Other study co-authors include Stony Brook Biomedical Engineering graduate students H. Ren, Z. Yuan, and research staff K. Park.

The research was supported, in part, by NIH grants and the National Institute on Alcohol Abuse and Alcoholism Intramural Research Program.


Story Source:

The above story is based on materials provided by Stony Brook Medicine. Note: Materials may be edited for content and length.


Journal Reference:

  1. H Ren, C Du, Z Yuan, K Park, N D Volkow, Y Pan. Cocaine-induced cortical microischemia in the rodent brain: clinical implications. Molecular Psychiatry, 2011; 17 (10): 1017 DOI: 10.1038/mp.2011.160

Cite This Page:

Stony Brook Medicine. "Neuroimaging technique captures cocaine's devastating effect on brain blood flow." ScienceDaily. ScienceDaily, 10 October 2012. <www.sciencedaily.com/releases/2012/10/121010151237.htm>.
Stony Brook Medicine. (2012, October 10). Neuroimaging technique captures cocaine's devastating effect on brain blood flow. ScienceDaily. Retrieved July 28, 2014 from www.sciencedaily.com/releases/2012/10/121010151237.htm
Stony Brook Medicine. "Neuroimaging technique captures cocaine's devastating effect on brain blood flow." ScienceDaily. www.sciencedaily.com/releases/2012/10/121010151237.htm (accessed July 28, 2014).

Share This




More Mind & Brain News

Monday, July 28, 2014

Featured Research

from universities, journals, and other organizations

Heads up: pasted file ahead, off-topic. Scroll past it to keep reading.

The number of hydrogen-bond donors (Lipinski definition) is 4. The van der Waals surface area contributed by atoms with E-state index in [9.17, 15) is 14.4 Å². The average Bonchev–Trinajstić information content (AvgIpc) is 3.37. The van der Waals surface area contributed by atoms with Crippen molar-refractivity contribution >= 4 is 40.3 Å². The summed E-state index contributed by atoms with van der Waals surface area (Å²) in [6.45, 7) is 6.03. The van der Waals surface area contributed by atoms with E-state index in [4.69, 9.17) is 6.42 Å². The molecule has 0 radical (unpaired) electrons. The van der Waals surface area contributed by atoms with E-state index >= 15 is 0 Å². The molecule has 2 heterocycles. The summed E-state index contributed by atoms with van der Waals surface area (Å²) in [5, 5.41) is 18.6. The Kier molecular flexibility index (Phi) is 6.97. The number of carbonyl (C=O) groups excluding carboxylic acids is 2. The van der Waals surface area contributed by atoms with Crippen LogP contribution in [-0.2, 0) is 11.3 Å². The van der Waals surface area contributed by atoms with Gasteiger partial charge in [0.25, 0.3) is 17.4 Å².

Featured Videos

from AP, Reuters, AFP, and other news services

Losing Sleep Leaves You Vulnerable To 'False Memories'

Losing Sleep Leaves You Vulnerable To 'False Memories'

Newsy (July 27, 2014) A new study shows sleep deprivation can make it harder for people to remember specific details of an event. Video provided by Newsy
Powered by NewsLook.com
University Quiz Implies Atheists Are Smarter Than Christians

University Quiz Implies Atheists Are Smarter Than Christians

Newsy (July 25, 2014) An online quiz from a required course at Ohio State is making waves for suggesting atheists are inherently smarter than Christians. Video provided by Newsy
Powered by NewsLook.com
Beatings and Addiction: Pakistan Drug 'clinic' Tortures Patients

Beatings and Addiction: Pakistan Drug 'clinic' Tortures Patients

AFP (July 24, 2014) A so-called drugs rehab 'clinic' is closed down in Pakistan after police find scores of ‘patients’ chained up alleging serial abuse. Duration 03:05 Video provided by AFP
Powered by NewsLook.com
New Painkiller Designed To Discourage Abuse: Will It Work?

New Painkiller Designed To Discourage Abuse: Will It Work?

Newsy (July 24, 2014) The FDA approved Targiniq ER on Wednesday, a painkiller designed to keep users from abusing it. Like any new medication, however, it has doubters. Video provided by Newsy
Powered by NewsLook.com

Search ScienceDaily

Number of stories in archives: 140,361

Find with keyword(s):
Enter a keyword or phrase to search ScienceDaily for related topics and research stories.

Save/Print:
Share:

Breaking News:
from the past week

In Other News

... from NewsDaily.com

Science News

Health News

Environment News

Technology News



Save/Print:
Share:

Free Subscriptions


Get the latest science news with ScienceDaily's free email newsletters, updated daily and weekly. Or view hourly updated newsfeeds in your RSS reader:

Get Social & Mobile


Keep up to date with the latest news from ScienceDaily via social networks and mobile apps:

Have Feedback?


Tell us what you think of ScienceDaily -- we welcome both positive and negative comments. Have any problems using the site? Questions?
Mobile: iPhone Android Web
Follow: Facebook Twitter Google+
Subscribe: RSS Feeds Email Newsletters
Latest Headlines Health & Medicine Mind & Brain Space & Time Matter & Energy Computers & Math Plants & Animals Earth & Climate Fossils & Ruins